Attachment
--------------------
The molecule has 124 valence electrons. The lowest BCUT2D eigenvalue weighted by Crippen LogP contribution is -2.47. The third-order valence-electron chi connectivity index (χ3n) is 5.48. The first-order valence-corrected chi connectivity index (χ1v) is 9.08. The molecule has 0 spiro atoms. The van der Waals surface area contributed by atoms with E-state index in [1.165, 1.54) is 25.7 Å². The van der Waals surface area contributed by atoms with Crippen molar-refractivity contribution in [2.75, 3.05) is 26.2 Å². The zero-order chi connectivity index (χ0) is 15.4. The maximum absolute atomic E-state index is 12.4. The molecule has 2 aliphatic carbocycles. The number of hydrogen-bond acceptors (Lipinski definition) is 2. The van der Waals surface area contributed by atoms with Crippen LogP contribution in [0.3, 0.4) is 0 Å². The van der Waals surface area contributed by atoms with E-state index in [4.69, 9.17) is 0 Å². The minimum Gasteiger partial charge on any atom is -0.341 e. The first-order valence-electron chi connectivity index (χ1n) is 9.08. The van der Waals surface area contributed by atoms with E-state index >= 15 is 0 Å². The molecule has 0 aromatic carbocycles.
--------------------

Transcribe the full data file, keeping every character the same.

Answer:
The molecule has 124 valence electrons. The lowest BCUT2D eigenvalue weighted by Crippen LogP contribution is -2.47. The third-order valence-electron chi connectivity index (χ3n) is 5.48. The first-order valence-corrected chi connectivity index (χ1v) is 9.08. The molecule has 0 spiro atoms. The van der Waals surface area contributed by atoms with E-state index in [1.165, 1.54) is 25.7 Å². The van der Waals surface area contributed by atoms with Crippen molar-refractivity contribution in [2.75, 3.05) is 26.2 Å². The zero-order chi connectivity index (χ0) is 15.4. The maximum absolute atomic E-state index is 12.4. The molecule has 2 aliphatic carbocycles. The number of hydrogen-bond acceptors (Lipinski definition) is 2. The van der Waals surface area contributed by atoms with Crippen LogP contribution in [0.3, 0.4) is 0 Å². The van der Waals surface area contributed by atoms with E-state index in [4.69, 9.17) is 0 Å². The minimum Gasteiger partial charge on any atom is -0.341 e. The first-order valence-electron chi connectivity index (χ1n) is 9.08. The van der Waals surface area contributed by atoms with E-state index >= 15 is 0 Å². The molecule has 0 aromatic carbocycles.